Queen’s Drama presents Orbit

Telling the story behind the personal life of Galileo Galilei’s family

Galileo Galilei’s daughter told the story of life in a convent.
Image supplied by: Supplied by Queen's drama department
Galileo Galilei’s daughter told the story of life in a convent.

Most people have heard about the genius of the Renaissance Galileo Galilei, who was often hailed as the father of modern science and at one point was accused of heresy for challenging the Vatican’s view of the cosmos. But few know much about the man behind the science.

Inspired by the surviving letters of his daughter, playwright and professor Jennifer Wise of the University of Victoria set out to enhance our understanding of Galileo’s personal life through the production entitled Orbit.

Professional actor John Rainville carries the role of Galileo, a father of three whose years are getting ahead of him. His two daughters Virginia and Livia (Madelien Shaefer Scovil and Heather Abrams) spend their days locked up in a Florentine convent, while his son Vincenzo (Kyle Holleran) enjoys all the liberties that come with being a man with a famous father and a university education in 17th century Italy.

Imprisoned behind the walls of San Matteo convent, the sisters long to experience the world from which they’ve been deprived. Visitors come and go at their own volition, and Virginia’s letters provide one of the only means for the women to have their stories known.

This showing of Orbit was not only its official premiere; it was the inaugural performance of the Studio Theatre at The Isabel.

The theatre became the refectory of the San Matteo – the social space of the nuns, where they could interact with each other and with visitors. The set was intimate, allowing the audience to share the perspective of the nuns, a dynamic family of young women united in their joys and woes.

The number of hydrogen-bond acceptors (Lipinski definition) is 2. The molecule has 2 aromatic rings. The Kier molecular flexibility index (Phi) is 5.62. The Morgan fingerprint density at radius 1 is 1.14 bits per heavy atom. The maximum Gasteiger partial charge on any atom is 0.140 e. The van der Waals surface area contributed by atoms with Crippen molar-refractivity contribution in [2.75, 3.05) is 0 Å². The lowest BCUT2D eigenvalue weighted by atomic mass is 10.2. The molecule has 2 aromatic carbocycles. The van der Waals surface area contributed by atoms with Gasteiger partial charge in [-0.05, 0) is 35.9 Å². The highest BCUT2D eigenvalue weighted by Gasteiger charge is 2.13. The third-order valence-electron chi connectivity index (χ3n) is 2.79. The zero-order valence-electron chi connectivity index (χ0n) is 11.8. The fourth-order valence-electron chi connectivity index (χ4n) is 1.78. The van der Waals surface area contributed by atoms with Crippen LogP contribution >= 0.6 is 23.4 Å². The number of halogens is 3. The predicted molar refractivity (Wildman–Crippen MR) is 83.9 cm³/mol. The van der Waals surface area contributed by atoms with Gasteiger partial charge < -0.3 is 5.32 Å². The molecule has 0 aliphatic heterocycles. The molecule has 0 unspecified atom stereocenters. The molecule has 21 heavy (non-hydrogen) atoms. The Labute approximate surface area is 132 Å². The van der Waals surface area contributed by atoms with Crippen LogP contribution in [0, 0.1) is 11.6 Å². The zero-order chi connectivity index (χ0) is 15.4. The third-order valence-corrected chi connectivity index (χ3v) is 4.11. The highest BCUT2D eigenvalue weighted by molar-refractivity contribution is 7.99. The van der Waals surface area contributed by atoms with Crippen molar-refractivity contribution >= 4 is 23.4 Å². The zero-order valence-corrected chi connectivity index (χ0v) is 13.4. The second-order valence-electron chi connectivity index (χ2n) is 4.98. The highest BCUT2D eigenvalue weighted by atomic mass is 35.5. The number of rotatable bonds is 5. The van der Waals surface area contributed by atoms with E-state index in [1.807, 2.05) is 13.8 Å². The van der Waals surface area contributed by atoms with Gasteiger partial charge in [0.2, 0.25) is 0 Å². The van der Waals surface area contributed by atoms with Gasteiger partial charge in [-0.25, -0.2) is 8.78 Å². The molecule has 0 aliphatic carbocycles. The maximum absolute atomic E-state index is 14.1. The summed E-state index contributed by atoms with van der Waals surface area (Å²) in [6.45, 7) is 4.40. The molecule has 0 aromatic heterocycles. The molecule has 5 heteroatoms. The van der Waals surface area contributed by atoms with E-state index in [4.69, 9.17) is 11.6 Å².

The cast was livened by the performances of Jacqui Sirois, in the role of Sister Prudenza, and Feerass Elli, as Francesco Rondinelli, each providing a spark of humour in the face of mounting hardships.

The emotional stress uniting and dividing the Galilei family permeated the room, capturing the complicated relationships between Abrams and Holleran, who portrayed a particularly nuanced sense of sibling relationship.

Except for some glitches with their projection equipment, technical aspects of the production heightened the performances. The lighting and sound effects produced a tangible sense of place. The costumes were period-pieces conceived with great attention to detail.

The language of the script combined with the youthfulness of the cast made the production all the more relatable. Altogether, Orbit does a wonderful job of sharing the secrets of the Galilei family, which have been suppressed by time and obscured by history.

The department of drama has managed to transcend centuries and bring this story to life, demonstrating that a second look at the past can uncover its very real relevance in our present. There’s more than one side to every story, and Orbit does justice to those sides that have been forgotten.


Review, Theater

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